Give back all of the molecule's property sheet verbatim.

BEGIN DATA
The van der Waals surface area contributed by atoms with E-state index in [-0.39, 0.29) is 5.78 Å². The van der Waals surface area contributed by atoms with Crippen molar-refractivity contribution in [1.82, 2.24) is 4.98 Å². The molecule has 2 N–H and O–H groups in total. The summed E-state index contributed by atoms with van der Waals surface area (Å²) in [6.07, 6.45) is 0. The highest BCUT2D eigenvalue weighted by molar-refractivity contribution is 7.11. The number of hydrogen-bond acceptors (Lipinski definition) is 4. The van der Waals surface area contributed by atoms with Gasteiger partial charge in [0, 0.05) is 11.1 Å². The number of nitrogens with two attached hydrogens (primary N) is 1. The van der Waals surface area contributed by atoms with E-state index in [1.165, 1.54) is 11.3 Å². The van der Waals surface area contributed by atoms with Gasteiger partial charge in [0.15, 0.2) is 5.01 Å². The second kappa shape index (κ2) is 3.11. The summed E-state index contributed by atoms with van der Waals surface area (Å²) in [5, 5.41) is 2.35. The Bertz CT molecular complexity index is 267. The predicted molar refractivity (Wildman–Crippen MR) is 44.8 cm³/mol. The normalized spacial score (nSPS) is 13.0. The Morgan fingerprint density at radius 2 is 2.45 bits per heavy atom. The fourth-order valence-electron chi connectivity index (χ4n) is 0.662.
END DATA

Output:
The van der Waals surface area contributed by atoms with E-state index in [-0.39, 0.29) is 5.78 Å². The van der Waals surface area contributed by atoms with Crippen molar-refractivity contribution in [1.82, 2.24) is 4.98 Å². The molecule has 2 N–H and O–H groups in total. The summed E-state index contributed by atoms with van der Waals surface area (Å²) in [6.07, 6.45) is 0. The highest BCUT2D eigenvalue weighted by molar-refractivity contribution is 7.11. The number of hydrogen-bond acceptors (Lipinski definition) is 4. The van der Waals surface area contributed by atoms with Gasteiger partial charge in [0, 0.05) is 11.1 Å². The number of nitrogens with two attached hydrogens (primary N) is 1. The van der Waals surface area contributed by atoms with E-state index in [1.165, 1.54) is 11.3 Å². The van der Waals surface area contributed by atoms with Gasteiger partial charge in [0.15, 0.2) is 5.01 Å². The second kappa shape index (κ2) is 3.11. The summed E-state index contributed by atoms with van der Waals surface area (Å²) in [5, 5.41) is 2.35. The Bertz CT molecular complexity index is 267. The predicted molar refractivity (Wildman–Crippen MR) is 44.8 cm³/mol. The normalized spacial score (nSPS) is 13.0. The Morgan fingerprint density at radius 2 is 2.45 bits per heavy atom. The fourth-order valence-electron chi connectivity index (χ4n) is 0.662.